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  • Writer's pictureMax Markowitz

Nomadland

Too Beautiful To Identify



Chloe Zhao’s Nomadland is a warm smile and a tight hug of a film that's dedicated to those very rare souls the film follows. One of these souls is Fern (Frances McDormand), a woman who in 2011 loses her job after the US Gypsum in Empire Nevada shuts down. She had worked there for years with her recently deceased husband who was her world. After selling most of her belongings, the resourceful Fern takes off in her newly purchased van to live and travel the American West in search of work.


After taking a seasonal job at Amazon through the winter, Fern meets a community of Nomads whose lifestyle soon becomes not only her own but also her own identity. There are still difficulties. It is still life after all. But really, there's something so quiet and tranquil yet loudly empowering in Fern’s journey. She's not simply existing - she's being. She's experiencing what it is to live away from the cruel realities of modern society which is probably not how she sees it. She's too good-hearted to even think that escape is why she's living the way she is. For her, there is no reason. It just happened. Very much like a pair of pants that fit her so well she never bothered taking it off again.


All the other nomads are living the way they are for all sorts of reasons but at their essence, they're just like Fern. They focus solely on what's most important at the moment and never stray from that. They're also very welcoming and very friendly. They teach newcomers the ropes and celebrate those who are no longer with them. They don't need to search for happiness because they have it. They live in the moment. “I'll see you down the road. There are no goodbyes.” They all live by this motto and none of them are lost because they're not looking to be found.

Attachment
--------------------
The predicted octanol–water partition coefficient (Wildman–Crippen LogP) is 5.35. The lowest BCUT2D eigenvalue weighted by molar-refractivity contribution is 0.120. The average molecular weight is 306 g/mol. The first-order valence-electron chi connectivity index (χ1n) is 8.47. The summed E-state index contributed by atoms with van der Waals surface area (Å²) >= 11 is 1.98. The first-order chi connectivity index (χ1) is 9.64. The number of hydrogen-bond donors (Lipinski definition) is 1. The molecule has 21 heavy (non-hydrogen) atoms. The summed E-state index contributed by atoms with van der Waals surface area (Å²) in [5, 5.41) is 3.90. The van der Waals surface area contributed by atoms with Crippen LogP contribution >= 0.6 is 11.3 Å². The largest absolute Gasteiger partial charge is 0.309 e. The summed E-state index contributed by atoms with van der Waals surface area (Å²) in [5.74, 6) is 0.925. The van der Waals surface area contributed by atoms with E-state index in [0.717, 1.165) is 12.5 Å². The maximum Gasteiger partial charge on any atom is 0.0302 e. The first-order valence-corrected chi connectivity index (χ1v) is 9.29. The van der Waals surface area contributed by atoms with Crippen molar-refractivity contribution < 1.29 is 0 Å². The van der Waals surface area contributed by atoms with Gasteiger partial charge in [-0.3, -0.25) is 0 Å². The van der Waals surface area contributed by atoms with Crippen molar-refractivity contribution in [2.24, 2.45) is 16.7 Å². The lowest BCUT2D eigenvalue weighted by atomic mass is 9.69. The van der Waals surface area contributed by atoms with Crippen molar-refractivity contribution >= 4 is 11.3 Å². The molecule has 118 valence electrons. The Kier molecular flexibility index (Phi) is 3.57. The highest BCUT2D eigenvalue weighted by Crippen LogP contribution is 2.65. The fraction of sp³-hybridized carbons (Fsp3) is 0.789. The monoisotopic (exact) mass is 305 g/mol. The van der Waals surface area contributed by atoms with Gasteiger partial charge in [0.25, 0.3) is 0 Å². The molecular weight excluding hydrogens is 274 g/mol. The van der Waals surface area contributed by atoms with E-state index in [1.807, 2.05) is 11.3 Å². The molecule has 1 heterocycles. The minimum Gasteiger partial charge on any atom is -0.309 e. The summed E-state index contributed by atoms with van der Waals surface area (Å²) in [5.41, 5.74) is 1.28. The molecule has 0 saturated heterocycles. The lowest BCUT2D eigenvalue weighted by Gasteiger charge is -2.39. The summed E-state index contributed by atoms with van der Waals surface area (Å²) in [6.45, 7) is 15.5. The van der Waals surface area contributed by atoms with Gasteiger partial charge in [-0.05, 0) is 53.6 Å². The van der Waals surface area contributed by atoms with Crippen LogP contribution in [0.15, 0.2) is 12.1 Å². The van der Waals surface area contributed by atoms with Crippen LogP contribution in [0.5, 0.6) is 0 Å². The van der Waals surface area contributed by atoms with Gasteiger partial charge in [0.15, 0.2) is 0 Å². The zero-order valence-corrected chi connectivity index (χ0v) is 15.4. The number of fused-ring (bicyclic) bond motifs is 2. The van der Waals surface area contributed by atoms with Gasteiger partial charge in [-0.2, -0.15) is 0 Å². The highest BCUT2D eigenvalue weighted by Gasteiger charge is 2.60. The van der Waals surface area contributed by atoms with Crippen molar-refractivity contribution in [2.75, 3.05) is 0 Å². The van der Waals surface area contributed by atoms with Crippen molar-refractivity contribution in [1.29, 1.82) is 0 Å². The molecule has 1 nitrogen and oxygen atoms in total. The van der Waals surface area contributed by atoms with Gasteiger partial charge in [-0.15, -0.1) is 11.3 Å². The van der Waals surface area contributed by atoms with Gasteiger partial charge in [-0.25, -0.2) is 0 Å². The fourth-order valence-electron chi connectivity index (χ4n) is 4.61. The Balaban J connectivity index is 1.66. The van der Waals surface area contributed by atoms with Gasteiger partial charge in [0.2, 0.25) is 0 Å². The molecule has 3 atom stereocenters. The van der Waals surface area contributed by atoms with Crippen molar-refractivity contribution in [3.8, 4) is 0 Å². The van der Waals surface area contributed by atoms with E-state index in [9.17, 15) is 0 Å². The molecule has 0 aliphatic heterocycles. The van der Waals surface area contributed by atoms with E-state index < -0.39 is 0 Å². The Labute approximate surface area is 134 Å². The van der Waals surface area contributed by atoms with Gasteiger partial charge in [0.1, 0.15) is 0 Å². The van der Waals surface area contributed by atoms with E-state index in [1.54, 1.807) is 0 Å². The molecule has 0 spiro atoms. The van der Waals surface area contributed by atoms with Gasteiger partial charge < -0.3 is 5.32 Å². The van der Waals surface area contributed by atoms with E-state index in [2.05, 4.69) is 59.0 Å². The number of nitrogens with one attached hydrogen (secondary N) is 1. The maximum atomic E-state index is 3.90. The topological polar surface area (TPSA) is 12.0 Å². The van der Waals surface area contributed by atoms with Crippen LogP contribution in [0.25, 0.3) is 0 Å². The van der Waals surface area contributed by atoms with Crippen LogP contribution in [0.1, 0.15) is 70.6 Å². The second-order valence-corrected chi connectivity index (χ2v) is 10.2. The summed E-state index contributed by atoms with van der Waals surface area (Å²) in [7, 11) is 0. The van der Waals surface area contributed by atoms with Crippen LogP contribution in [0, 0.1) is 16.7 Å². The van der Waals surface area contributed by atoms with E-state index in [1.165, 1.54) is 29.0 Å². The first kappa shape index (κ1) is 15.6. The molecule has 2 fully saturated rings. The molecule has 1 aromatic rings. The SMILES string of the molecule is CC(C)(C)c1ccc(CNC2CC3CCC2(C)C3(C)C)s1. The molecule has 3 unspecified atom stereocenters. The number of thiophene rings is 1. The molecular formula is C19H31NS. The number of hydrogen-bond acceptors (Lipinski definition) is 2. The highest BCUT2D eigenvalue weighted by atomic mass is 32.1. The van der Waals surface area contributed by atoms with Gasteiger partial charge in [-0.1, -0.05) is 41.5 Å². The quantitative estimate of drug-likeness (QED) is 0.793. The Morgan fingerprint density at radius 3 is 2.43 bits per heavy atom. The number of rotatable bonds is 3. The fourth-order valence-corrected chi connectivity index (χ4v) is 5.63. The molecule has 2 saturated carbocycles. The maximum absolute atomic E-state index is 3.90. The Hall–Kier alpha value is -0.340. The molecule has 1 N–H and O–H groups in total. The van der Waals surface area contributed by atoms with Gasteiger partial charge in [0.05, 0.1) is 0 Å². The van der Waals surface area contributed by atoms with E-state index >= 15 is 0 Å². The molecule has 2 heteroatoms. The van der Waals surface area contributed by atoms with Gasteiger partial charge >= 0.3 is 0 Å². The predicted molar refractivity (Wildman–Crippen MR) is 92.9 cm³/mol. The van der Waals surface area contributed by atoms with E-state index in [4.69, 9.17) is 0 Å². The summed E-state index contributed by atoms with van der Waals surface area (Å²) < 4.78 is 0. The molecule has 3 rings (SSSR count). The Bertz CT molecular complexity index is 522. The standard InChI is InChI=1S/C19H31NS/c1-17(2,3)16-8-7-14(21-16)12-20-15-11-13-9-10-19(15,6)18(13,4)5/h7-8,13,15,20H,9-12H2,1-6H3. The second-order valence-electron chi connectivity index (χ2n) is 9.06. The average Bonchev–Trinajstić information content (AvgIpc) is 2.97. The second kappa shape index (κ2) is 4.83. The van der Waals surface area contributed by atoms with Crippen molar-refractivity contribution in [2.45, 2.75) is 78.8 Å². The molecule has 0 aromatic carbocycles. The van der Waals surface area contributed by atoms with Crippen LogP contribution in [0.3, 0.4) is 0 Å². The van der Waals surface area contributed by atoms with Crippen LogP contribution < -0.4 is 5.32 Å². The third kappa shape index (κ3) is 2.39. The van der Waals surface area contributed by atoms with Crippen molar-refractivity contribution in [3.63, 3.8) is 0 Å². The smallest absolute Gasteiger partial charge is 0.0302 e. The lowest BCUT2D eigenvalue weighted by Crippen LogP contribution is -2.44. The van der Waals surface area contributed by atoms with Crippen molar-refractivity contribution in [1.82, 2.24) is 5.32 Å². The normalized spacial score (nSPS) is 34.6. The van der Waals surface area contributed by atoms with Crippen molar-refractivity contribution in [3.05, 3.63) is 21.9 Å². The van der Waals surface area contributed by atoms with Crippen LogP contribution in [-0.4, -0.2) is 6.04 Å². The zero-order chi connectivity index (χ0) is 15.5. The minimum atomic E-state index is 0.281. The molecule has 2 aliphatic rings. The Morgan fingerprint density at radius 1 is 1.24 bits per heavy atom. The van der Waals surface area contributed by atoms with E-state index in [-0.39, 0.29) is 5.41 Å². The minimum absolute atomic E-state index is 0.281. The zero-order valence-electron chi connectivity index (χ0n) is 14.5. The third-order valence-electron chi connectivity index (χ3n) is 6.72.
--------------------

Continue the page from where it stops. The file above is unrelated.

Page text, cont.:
Aside from Frances McDormand and David Strathairn, the entire cast is made up of non-actors. Real nomads all contribute to the telling of their stories and their authenticity is like a facial mask being peeled off because by then, they're all absorbed in you.


McDormand’s performance is her most gracious and humble because she's not stepping into a role, she's simply showing herself in another life. She's not thinking about it too hard. Actually, she's not thinking about it at all. She's living in the moment just like all the other Nomads and by doing that, she breaks free.


The cinematography will make you feel like you're the one in the van. Wherever Fern goes, you go too and every sight is worth the ride. The nomads believe that living nowhere means you live everywhere and every sight the camera captures makes you feel at home, in both the darkness and in the light. The score is the best I've heard this year. It's the kind of soothing music spas use.


Overall, I vote Nomadland as a SEE. Nomadland isn't the kind of film you watch because you're looking for something specific. Yet, by its conclusion, you will have found something extraordinary. You may not know what it is though. Some things are just too beautiful to identify.


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